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Data Availability Statement

This does not apply to our synthesis paper

ACKNOWLEDGMENTS

This study was funded by CONICYT/FONDECYT de Inicio (11160932), “NETBIOAMERICAS” CONICYT/Apoyo a la Formación de Redes Internacionales entre Centros de Investigación (REDES150047), CONICYT/FONDAP/15110006 and ANID PIA/BASAL FB0002. We also received support from the Center for the Socioeconomic Impact of Environmental Policies (CESIEP,) which is a Millennium Nucleus supported by the Millennium Scientific Initiative of the Chilean Ministry of Economy, Development and Tourism. Kristina Hick provided comments that helped improve a prior version of this article. We acknowledge the help from Daniela Barrera and Leyla Musleh preparing the figures.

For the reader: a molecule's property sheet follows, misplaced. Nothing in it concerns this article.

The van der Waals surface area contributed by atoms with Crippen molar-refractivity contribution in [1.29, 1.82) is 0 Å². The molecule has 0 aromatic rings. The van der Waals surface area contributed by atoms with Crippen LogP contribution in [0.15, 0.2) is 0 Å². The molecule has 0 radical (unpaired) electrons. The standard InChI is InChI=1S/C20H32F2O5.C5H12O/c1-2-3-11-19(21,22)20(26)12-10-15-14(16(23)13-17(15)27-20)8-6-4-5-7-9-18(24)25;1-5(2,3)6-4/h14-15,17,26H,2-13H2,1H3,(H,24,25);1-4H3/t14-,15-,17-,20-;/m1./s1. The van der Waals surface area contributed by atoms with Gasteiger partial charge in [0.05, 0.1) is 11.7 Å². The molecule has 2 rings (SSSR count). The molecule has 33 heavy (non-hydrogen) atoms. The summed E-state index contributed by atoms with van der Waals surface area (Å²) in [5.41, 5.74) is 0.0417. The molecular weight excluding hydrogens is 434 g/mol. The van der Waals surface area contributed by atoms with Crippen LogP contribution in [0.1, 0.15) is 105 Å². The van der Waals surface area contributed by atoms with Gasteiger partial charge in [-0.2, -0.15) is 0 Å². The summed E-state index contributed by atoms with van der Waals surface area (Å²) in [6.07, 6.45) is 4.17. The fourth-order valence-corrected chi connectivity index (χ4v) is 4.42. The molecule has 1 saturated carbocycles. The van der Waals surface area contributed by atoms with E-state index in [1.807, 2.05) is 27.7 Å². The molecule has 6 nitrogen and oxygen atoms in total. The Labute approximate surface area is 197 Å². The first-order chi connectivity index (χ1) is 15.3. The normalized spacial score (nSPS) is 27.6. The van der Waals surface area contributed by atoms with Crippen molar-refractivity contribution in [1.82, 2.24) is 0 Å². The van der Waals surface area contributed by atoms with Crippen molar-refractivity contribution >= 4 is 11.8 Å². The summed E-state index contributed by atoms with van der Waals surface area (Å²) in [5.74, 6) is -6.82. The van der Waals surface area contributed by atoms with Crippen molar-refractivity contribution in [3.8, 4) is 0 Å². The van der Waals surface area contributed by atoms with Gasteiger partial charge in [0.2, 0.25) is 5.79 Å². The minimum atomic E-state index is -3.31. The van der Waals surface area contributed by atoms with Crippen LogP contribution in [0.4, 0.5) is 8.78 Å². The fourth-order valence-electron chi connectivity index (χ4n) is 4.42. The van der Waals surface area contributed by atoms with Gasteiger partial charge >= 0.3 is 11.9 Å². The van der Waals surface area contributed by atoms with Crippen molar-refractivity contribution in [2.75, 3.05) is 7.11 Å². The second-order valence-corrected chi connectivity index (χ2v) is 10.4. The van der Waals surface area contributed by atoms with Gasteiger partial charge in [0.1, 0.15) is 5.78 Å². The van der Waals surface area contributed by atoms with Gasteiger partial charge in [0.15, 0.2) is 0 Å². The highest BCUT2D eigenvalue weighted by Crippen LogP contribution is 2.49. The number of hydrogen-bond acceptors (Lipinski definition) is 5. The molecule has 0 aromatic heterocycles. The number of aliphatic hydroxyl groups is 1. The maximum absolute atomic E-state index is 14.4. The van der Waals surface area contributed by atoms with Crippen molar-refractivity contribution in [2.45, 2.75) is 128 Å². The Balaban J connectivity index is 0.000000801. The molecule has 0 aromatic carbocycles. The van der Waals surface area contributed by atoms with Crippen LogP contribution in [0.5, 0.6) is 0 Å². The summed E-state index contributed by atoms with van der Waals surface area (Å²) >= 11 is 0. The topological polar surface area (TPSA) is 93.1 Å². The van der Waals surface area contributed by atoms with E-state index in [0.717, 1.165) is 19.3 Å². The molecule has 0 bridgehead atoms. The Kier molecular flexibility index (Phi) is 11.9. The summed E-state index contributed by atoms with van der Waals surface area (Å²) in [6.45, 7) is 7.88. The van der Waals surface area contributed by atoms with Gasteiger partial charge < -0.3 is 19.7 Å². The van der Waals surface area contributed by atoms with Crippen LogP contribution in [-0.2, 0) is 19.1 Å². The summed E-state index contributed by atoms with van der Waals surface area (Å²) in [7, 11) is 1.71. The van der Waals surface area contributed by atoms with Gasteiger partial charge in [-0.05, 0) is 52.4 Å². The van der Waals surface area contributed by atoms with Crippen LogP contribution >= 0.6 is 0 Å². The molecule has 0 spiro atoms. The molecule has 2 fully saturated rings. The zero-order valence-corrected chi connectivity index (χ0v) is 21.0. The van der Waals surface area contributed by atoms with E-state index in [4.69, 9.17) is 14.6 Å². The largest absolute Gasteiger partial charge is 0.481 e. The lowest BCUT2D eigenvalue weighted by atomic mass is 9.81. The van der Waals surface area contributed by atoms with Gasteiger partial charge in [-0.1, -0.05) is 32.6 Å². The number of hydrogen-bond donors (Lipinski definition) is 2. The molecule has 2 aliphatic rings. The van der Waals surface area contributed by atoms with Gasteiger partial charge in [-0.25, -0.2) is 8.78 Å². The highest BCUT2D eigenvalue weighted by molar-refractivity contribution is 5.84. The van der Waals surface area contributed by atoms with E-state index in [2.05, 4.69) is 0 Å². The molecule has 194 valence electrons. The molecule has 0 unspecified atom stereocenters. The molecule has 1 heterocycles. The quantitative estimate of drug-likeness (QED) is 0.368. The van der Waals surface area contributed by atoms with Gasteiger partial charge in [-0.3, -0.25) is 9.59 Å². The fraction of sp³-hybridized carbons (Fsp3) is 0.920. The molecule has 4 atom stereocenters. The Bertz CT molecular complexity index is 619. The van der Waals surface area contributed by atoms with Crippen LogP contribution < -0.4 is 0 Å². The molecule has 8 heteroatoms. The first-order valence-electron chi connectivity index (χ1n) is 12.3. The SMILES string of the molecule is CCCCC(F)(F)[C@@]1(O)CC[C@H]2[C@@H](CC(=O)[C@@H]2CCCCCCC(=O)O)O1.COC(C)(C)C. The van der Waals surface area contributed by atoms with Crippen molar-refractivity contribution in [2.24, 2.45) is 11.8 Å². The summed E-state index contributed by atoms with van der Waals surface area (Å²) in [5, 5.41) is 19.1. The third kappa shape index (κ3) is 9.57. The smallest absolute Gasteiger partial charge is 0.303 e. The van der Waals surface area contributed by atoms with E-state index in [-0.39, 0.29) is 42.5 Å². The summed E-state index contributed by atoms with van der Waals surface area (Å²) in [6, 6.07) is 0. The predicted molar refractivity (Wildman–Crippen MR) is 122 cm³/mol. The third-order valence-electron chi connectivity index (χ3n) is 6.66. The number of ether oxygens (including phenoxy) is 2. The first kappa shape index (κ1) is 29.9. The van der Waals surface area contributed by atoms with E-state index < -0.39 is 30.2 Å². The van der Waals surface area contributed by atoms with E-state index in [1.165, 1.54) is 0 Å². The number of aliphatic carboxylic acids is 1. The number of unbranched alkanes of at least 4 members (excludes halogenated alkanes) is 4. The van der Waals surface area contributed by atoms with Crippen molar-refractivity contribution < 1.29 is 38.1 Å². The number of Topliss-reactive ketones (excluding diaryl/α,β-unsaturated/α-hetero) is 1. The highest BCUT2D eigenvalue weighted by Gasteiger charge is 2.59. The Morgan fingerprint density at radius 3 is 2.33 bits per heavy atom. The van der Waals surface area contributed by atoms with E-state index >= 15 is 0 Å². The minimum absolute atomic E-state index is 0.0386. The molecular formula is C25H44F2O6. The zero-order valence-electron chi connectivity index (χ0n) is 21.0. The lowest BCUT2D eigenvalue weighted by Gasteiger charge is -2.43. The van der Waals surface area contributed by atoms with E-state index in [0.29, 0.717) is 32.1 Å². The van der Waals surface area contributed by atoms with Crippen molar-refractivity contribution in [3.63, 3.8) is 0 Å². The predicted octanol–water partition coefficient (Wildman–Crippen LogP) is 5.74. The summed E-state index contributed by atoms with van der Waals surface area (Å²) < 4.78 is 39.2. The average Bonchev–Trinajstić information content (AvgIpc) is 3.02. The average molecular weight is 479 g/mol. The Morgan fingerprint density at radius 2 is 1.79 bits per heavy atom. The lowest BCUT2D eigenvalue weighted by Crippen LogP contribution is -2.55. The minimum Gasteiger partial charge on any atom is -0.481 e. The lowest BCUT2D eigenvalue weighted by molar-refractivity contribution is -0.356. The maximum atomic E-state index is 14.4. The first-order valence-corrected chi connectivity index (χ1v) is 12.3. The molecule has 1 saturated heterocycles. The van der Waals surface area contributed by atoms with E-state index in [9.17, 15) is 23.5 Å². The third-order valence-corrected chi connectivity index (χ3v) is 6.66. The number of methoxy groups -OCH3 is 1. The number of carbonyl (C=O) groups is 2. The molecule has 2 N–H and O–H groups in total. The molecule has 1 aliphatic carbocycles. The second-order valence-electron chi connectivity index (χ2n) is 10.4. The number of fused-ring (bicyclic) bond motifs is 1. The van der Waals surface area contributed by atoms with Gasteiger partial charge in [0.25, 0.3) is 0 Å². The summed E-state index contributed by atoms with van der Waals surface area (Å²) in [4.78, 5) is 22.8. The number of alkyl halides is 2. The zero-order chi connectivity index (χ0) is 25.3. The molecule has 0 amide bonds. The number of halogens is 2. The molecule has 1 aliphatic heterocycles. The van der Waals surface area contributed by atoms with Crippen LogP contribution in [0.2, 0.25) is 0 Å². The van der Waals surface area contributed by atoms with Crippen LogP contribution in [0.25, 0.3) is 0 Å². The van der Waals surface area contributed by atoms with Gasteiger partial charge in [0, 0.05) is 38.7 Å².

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Address of Correspondent:
José Tomás Ibarra
O'Higgins 501
Villarrica, La Araucanía
Chile
jtibarra@uc.cl